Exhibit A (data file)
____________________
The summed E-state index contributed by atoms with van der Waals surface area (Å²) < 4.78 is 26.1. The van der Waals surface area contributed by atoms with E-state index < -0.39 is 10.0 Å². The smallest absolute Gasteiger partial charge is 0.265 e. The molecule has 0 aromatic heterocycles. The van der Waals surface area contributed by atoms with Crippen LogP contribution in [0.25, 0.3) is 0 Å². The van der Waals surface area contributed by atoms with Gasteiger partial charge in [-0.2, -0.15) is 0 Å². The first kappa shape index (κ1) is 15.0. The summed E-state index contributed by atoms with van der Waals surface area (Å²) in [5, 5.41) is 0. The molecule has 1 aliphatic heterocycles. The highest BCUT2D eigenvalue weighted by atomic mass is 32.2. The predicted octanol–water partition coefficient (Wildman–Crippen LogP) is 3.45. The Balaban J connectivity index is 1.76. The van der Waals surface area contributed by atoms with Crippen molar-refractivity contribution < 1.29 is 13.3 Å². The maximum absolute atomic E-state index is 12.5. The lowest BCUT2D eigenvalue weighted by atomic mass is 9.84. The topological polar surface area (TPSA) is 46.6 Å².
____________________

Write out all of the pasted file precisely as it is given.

The summed E-state index contributed by atoms with van der Waals surface area (Å²) < 4.78 is 26.1. The van der Waals surface area contributed by atoms with E-state index < -0.39 is 10.0 Å². The smallest absolute Gasteiger partial charge is 0.265 e. The molecule has 0 aromatic heterocycles. The van der Waals surface area contributed by atoms with Crippen LogP contribution in [0.25, 0.3) is 0 Å². The van der Waals surface area contributed by atoms with Gasteiger partial charge in [-0.2, -0.15) is 0 Å². The first kappa shape index (κ1) is 15.0. The summed E-state index contributed by atoms with van der Waals surface area (Å²) in [5, 5.41) is 0. The molecule has 1 aliphatic heterocycles. The highest BCUT2D eigenvalue weighted by atomic mass is 32.2. The predicted octanol–water partition coefficient (Wildman–Crippen LogP) is 3.45. The Balaban J connectivity index is 1.76. The van der Waals surface area contributed by atoms with Crippen molar-refractivity contribution < 1.29 is 13.3 Å². The maximum absolute atomic E-state index is 12.5. The lowest BCUT2D eigenvalue weighted by atomic mass is 9.84. The topological polar surface area (TPSA) is 46.6 Å².